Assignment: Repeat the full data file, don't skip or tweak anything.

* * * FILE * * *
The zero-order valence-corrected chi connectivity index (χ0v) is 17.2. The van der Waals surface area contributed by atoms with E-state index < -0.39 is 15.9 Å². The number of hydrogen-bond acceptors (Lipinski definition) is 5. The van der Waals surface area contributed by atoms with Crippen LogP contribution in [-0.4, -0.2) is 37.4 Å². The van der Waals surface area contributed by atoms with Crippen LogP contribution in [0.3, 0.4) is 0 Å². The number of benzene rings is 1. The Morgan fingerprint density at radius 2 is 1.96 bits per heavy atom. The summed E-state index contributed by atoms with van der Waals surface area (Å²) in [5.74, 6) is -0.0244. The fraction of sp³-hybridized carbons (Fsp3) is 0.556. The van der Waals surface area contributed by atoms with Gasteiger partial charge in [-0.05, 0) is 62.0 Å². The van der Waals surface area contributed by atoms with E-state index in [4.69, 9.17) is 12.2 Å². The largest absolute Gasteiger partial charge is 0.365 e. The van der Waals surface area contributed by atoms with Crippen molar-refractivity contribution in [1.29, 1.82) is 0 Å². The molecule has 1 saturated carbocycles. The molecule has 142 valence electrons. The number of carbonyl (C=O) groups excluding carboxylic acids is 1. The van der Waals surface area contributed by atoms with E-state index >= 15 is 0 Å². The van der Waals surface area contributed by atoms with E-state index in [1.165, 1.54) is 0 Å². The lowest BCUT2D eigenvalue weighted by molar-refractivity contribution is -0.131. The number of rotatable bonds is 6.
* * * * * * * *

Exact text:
The zero-order valence-corrected chi connectivity index (χ0v) is 17.2. The van der Waals surface area contributed by atoms with E-state index < -0.39 is 15.9 Å². The number of hydrogen-bond acceptors (Lipinski definition) is 5. The van der Waals surface area contributed by atoms with Crippen LogP contribution in [-0.4, -0.2) is 37.4 Å². The van der Waals surface area contributed by atoms with Crippen LogP contribution in [0.3, 0.4) is 0 Å². The number of benzene rings is 1. The Morgan fingerprint density at radius 2 is 1.96 bits per heavy atom. The summed E-state index contributed by atoms with van der Waals surface area (Å²) in [5.74, 6) is -0.0244. The fraction of sp³-hybridized carbons (Fsp3) is 0.556. The van der Waals surface area contributed by atoms with Gasteiger partial charge in [-0.05, 0) is 62.0 Å². The van der Waals surface area contributed by atoms with E-state index in [4.69, 9.17) is 12.2 Å². The largest absolute Gasteiger partial charge is 0.365 e. The van der Waals surface area contributed by atoms with Crippen molar-refractivity contribution in [1.29, 1.82) is 0 Å². The molecule has 1 saturated carbocycles. The molecule has 142 valence electrons. The number of carbonyl (C=O) groups excluding carboxylic acids is 1. The van der Waals surface area contributed by atoms with E-state index >= 15 is 0 Å². The van der Waals surface area contributed by atoms with E-state index in [1.165, 1.54) is 0 Å². The lowest BCUT2D eigenvalue weighted by molar-refractivity contribution is -0.131. The number of rotatable bonds is 6.